To give a preliminary perception of the possible long-term consequences of the pandemic crisis, the new Ageing Report also contains two sensitivity scenarios, the first with a slower recovery (“lagged-recovery”) and the second with a structural reduction of potential growth (“adverse-structural”). In this Flash, these two new ad hoc sensitivity scenarios are presented together with a third one, selected from the range of sensitivity analysis developed in the previous projection exercises, which considers the possibility of a more sustained total factor productivity dynamics (“higher-TFP-growth”).
This Flash shows the high degree of sensitivity of pension expenditure projections to the different medium-long term macroeconomic assumptions of the two Institutions, with the AWG generally more pessimistic than RGS especially during the two decades 2030-2050. Choosing the appropriate set of assumptions is in general tricky because of the long projection horizon and the uncertainty surrounding long-term effects of policy choices on the macroeconomic scenario. In the current situation, the difficulty is even amplified by the possible long-term consequences of COVID-19 crisis and the uncertainty surrounding the efficacy of both national and European-coordinated recovery policies, and in particular those connected with the implementation of the NRRP. Projections available so far have not yet been able to fully take them into account.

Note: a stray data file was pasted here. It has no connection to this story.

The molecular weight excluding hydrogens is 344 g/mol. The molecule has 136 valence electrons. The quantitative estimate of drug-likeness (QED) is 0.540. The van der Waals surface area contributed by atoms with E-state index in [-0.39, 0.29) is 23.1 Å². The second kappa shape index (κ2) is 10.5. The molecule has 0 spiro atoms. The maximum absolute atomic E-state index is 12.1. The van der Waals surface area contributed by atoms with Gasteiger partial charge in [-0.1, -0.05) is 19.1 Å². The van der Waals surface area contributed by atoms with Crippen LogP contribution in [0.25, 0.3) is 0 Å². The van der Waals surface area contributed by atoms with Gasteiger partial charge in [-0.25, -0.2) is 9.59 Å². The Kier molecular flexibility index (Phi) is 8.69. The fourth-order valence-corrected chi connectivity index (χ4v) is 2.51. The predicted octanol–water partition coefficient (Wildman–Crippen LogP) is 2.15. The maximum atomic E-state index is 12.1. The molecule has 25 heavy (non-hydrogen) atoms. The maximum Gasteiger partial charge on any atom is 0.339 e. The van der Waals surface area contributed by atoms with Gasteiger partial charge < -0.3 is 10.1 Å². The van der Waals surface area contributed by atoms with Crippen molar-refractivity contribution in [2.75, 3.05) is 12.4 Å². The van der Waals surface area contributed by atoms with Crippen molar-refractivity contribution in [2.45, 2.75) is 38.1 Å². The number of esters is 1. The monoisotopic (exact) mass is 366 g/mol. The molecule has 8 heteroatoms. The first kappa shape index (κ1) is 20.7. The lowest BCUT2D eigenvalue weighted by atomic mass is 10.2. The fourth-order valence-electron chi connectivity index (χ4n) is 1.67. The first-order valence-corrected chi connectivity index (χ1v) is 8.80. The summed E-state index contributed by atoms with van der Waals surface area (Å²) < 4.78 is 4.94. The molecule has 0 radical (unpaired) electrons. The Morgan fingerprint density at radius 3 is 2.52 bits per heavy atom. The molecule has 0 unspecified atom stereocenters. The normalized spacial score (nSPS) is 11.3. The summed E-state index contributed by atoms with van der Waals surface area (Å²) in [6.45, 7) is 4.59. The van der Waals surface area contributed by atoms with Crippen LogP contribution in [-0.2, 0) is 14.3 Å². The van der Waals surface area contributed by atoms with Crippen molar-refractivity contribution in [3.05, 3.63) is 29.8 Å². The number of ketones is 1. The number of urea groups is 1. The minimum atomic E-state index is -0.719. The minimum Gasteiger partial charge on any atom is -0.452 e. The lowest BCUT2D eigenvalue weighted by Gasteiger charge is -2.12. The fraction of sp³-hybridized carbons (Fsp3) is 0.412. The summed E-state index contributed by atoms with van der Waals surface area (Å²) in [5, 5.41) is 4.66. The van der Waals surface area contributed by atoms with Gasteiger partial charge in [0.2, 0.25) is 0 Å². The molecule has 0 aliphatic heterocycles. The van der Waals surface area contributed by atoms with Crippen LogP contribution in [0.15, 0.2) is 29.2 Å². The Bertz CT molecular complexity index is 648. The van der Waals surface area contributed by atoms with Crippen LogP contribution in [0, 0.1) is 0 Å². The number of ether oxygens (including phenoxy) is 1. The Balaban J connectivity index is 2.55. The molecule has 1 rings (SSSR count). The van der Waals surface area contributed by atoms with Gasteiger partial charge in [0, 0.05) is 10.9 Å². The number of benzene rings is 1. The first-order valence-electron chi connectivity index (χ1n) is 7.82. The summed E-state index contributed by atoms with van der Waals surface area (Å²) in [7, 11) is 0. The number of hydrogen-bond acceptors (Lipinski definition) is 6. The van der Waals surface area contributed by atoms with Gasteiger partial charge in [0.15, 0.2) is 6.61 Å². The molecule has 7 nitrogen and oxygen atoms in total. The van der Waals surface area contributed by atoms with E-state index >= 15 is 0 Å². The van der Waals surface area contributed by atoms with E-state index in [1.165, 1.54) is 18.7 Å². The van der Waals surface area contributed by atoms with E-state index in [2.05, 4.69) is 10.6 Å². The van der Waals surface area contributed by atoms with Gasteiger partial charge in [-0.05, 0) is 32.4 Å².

Next rounds of projections (by AWG and RGS) will face the difficult task of updating the entire set of assumptions, both demographic and macroeconomic, to take into account, in the most realistic way, any legacies of the COVID-19 crisis.